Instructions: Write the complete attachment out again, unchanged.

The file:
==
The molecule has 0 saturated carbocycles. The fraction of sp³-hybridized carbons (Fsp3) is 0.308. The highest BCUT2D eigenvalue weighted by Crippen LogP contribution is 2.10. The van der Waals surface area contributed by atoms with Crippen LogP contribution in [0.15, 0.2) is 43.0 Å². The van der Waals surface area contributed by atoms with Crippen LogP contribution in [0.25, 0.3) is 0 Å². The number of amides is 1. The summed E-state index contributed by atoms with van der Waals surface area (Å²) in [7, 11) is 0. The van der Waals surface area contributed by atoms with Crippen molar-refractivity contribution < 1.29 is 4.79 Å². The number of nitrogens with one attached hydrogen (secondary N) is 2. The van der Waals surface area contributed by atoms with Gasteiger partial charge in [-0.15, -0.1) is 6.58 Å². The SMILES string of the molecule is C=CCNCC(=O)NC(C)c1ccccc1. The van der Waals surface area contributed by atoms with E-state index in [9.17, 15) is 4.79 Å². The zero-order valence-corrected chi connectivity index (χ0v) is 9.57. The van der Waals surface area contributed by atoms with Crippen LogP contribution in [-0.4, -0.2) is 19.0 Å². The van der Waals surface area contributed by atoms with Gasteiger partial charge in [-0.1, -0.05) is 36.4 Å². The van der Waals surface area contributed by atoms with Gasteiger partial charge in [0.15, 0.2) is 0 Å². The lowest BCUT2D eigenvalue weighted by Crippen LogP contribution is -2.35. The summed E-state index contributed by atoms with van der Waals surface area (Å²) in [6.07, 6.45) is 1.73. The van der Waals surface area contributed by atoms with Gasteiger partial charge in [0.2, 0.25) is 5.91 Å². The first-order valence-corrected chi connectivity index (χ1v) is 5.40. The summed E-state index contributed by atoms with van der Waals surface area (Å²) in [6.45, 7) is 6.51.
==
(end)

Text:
The molecule has 0 saturated carbocycles. The fraction of sp³-hybridized carbons (Fsp3) is 0.308. The highest BCUT2D eigenvalue weighted by Crippen LogP contribution is 2.10. The van der Waals surface area contributed by atoms with Crippen LogP contribution in [0.15, 0.2) is 43.0 Å². The van der Waals surface area contributed by atoms with Crippen LogP contribution in [0.25, 0.3) is 0 Å². The number of amides is 1. The summed E-state index contributed by atoms with van der Waals surface area (Å²) in [7, 11) is 0. The van der Waals surface area contributed by atoms with Crippen molar-refractivity contribution < 1.29 is 4.79 Å². The number of nitrogens with one attached hydrogen (secondary N) is 2. The van der Waals surface area contributed by atoms with Gasteiger partial charge in [-0.15, -0.1) is 6.58 Å². The SMILES string of the molecule is C=CCNCC(=O)NC(C)c1ccccc1. The van der Waals surface area contributed by atoms with E-state index in [9.17, 15) is 4.79 Å². The zero-order valence-corrected chi connectivity index (χ0v) is 9.57. The van der Waals surface area contributed by atoms with Crippen LogP contribution in [-0.4, -0.2) is 19.0 Å². The van der Waals surface area contributed by atoms with Gasteiger partial charge in [-0.1, -0.05) is 36.4 Å². The van der Waals surface area contributed by atoms with Gasteiger partial charge in [0.15, 0.2) is 0 Å². The lowest BCUT2D eigenvalue weighted by Crippen LogP contribution is -2.35. The summed E-state index contributed by atoms with van der Waals surface area (Å²) in [6.07, 6.45) is 1.73. The van der Waals surface area contributed by atoms with Gasteiger partial charge in [0.2, 0.25) is 5.91 Å². The first-order valence-corrected chi connectivity index (χ1v) is 5.40. The summed E-state index contributed by atoms with van der Waals surface area (Å²) in [6.45, 7) is 6.51.